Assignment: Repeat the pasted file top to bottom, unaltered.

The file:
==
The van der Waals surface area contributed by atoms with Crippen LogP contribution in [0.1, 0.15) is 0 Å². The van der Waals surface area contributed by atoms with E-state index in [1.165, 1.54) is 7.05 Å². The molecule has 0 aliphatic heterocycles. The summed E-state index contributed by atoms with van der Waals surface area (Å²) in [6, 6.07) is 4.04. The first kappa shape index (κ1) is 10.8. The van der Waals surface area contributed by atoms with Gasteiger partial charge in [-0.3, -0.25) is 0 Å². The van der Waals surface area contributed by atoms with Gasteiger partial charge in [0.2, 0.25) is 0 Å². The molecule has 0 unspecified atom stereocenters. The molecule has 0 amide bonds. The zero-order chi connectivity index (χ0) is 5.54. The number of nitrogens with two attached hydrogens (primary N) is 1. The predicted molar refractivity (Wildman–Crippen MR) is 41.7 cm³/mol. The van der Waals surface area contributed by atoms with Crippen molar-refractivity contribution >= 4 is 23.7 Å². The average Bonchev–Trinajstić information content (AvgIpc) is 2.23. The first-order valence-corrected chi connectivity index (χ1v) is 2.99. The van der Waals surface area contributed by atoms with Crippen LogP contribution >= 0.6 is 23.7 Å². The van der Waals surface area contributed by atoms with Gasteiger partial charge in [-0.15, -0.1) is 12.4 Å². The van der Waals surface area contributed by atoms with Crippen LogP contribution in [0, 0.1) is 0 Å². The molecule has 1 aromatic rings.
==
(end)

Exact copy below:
The van der Waals surface area contributed by atoms with Crippen LogP contribution in [0.1, 0.15) is 0 Å². The van der Waals surface area contributed by atoms with E-state index in [1.165, 1.54) is 7.05 Å². The molecule has 0 aliphatic heterocycles. The summed E-state index contributed by atoms with van der Waals surface area (Å²) in [6, 6.07) is 4.04. The first kappa shape index (κ1) is 10.8. The van der Waals surface area contributed by atoms with Gasteiger partial charge in [-0.3, -0.25) is 0 Å². The van der Waals surface area contributed by atoms with Gasteiger partial charge in [0.2, 0.25) is 0 Å². The molecule has 0 unspecified atom stereocenters. The molecule has 0 amide bonds. The zero-order chi connectivity index (χ0) is 5.54. The number of nitrogens with two attached hydrogens (primary N) is 1. The predicted molar refractivity (Wildman–Crippen MR) is 41.7 cm³/mol. The van der Waals surface area contributed by atoms with Crippen molar-refractivity contribution >= 4 is 23.7 Å². The average Bonchev–Trinajstić information content (AvgIpc) is 2.23. The first-order valence-corrected chi connectivity index (χ1v) is 2.99. The van der Waals surface area contributed by atoms with Crippen LogP contribution >= 0.6 is 23.7 Å². The van der Waals surface area contributed by atoms with Gasteiger partial charge in [-0.15, -0.1) is 12.4 Å². The van der Waals surface area contributed by atoms with Crippen LogP contribution in [0, 0.1) is 0 Å². The molecule has 1 aromatic rings.